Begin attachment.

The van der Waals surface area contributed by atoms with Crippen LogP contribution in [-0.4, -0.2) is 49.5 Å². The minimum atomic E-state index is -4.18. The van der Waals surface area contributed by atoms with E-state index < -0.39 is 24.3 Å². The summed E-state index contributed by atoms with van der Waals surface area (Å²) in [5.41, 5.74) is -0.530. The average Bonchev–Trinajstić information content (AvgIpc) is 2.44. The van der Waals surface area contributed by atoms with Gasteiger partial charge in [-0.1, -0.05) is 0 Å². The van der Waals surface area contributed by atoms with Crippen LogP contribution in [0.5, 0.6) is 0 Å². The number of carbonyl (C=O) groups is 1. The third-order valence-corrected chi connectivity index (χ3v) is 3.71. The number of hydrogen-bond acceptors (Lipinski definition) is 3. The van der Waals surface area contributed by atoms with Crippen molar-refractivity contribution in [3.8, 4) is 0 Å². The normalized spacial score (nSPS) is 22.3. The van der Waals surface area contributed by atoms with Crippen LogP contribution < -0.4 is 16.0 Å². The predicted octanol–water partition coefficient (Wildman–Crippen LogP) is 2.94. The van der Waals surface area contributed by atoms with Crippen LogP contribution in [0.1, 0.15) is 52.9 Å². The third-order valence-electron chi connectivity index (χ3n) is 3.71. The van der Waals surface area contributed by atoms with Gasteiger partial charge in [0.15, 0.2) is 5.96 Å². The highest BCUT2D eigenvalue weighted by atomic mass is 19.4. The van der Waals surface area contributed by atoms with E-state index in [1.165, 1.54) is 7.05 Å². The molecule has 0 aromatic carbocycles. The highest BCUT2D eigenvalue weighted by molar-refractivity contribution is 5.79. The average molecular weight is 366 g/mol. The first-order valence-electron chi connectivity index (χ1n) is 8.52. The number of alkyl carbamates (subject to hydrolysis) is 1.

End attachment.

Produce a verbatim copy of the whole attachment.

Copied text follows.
The van der Waals surface area contributed by atoms with Crippen LogP contribution in [-0.4, -0.2) is 49.5 Å². The minimum atomic E-state index is -4.18. The van der Waals surface area contributed by atoms with E-state index < -0.39 is 24.3 Å². The summed E-state index contributed by atoms with van der Waals surface area (Å²) in [5.41, 5.74) is -0.530. The average Bonchev–Trinajstić information content (AvgIpc) is 2.44. The van der Waals surface area contributed by atoms with Gasteiger partial charge in [-0.1, -0.05) is 0 Å². The van der Waals surface area contributed by atoms with Crippen LogP contribution in [0.5, 0.6) is 0 Å². The number of carbonyl (C=O) groups is 1. The third-order valence-corrected chi connectivity index (χ3v) is 3.71. The number of hydrogen-bond acceptors (Lipinski definition) is 3. The van der Waals surface area contributed by atoms with Crippen molar-refractivity contribution in [3.8, 4) is 0 Å². The normalized spacial score (nSPS) is 22.3. The van der Waals surface area contributed by atoms with Crippen LogP contribution < -0.4 is 16.0 Å². The predicted octanol–water partition coefficient (Wildman–Crippen LogP) is 2.94. The van der Waals surface area contributed by atoms with Crippen LogP contribution in [0.1, 0.15) is 52.9 Å². The third-order valence-electron chi connectivity index (χ3n) is 3.71. The van der Waals surface area contributed by atoms with Gasteiger partial charge in [0.15, 0.2) is 5.96 Å². The highest BCUT2D eigenvalue weighted by atomic mass is 19.4. The van der Waals surface area contributed by atoms with E-state index in [1.165, 1.54) is 7.05 Å². The molecule has 0 aromatic carbocycles. The highest BCUT2D eigenvalue weighted by molar-refractivity contribution is 5.79. The average molecular weight is 366 g/mol. The first-order valence-electron chi connectivity index (χ1n) is 8.52. The number of alkyl carbamates (subject to hydrolysis) is 1.